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The Boston Globe



The tradition of ‘Hava Nagila’

It begins, of course, at a wedding. The band strikes up the first few notes of “Hava Nagila” and guests stream onto the dance floor as if under a spell. This short but lively documentary asks why, and then answers its question with an entertaining examination of the “kitschy and profound” song’s cultural and historical origins.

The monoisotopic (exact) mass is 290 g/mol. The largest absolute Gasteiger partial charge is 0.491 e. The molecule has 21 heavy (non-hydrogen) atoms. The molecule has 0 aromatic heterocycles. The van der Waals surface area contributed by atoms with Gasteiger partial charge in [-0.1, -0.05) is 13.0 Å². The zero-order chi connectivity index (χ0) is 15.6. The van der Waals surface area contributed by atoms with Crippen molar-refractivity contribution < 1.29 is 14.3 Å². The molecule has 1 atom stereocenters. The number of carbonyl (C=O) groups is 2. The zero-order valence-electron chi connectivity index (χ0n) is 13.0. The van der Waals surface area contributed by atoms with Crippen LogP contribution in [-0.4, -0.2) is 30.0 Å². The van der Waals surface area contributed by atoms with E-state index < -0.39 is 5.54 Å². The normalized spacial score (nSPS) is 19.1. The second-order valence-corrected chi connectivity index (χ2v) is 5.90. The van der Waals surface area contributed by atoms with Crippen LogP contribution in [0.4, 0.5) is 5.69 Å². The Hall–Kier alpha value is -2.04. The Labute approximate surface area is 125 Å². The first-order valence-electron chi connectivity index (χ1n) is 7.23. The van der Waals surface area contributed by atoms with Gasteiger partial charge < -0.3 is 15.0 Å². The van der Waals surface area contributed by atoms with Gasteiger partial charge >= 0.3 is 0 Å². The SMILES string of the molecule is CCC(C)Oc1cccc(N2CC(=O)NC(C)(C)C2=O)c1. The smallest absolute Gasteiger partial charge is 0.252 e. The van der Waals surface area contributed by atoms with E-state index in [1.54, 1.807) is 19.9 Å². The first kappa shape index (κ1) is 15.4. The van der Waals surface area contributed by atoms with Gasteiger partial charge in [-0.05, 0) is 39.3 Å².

Director Roberta Grossman and writer Sophie Sartain approach their subject in a style that also balances the kitschy and the profound. They trace the historical roots of the music to the shtetls of the Ukraine, where it first appeared as a Hasidic nigun (wordless prayer or melody). It then follows its migration to Palestine, where Jewish folk songs were recorded by musicologist Abraham Zvi Idelsohn. It was in Palestine that “Hava met Hora,” as the film puts it, the traditional circle dance now inseparable from the song at social gatherings.

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